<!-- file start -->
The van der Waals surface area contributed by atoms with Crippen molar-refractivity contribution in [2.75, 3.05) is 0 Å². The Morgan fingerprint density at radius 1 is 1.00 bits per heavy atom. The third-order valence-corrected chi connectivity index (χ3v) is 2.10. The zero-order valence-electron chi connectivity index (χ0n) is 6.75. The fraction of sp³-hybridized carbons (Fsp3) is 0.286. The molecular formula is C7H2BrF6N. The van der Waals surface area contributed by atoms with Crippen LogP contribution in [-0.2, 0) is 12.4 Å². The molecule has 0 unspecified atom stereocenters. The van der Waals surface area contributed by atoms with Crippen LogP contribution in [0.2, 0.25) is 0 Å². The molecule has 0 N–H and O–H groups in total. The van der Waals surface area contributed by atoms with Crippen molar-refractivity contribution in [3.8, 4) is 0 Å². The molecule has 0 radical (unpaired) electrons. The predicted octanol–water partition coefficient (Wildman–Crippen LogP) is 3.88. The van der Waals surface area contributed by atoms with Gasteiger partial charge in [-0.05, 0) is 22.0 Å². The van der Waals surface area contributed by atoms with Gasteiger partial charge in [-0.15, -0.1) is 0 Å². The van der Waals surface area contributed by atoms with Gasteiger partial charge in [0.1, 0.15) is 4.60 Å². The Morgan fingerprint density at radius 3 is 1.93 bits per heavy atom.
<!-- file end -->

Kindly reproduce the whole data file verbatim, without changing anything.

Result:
The van der Waals surface area contributed by atoms with Crippen molar-refractivity contribution in [2.75, 3.05) is 0 Å². The Morgan fingerprint density at radius 1 is 1.00 bits per heavy atom. The third-order valence-corrected chi connectivity index (χ3v) is 2.10. The zero-order valence-electron chi connectivity index (χ0n) is 6.75. The fraction of sp³-hybridized carbons (Fsp3) is 0.286. The molecular formula is C7H2BrF6N. The van der Waals surface area contributed by atoms with Crippen LogP contribution in [-0.2, 0) is 12.4 Å². The molecule has 0 unspecified atom stereocenters. The van der Waals surface area contributed by atoms with Crippen LogP contribution in [0.2, 0.25) is 0 Å². The molecule has 0 N–H and O–H groups in total. The van der Waals surface area contributed by atoms with Crippen molar-refractivity contribution in [3.8, 4) is 0 Å². The molecule has 0 radical (unpaired) electrons. The predicted octanol–water partition coefficient (Wildman–Crippen LogP) is 3.88. The van der Waals surface area contributed by atoms with Gasteiger partial charge in [-0.05, 0) is 22.0 Å². The van der Waals surface area contributed by atoms with Gasteiger partial charge in [-0.15, -0.1) is 0 Å². The van der Waals surface area contributed by atoms with Gasteiger partial charge in [0.1, 0.15) is 4.60 Å². The Morgan fingerprint density at radius 3 is 1.93 bits per heavy atom.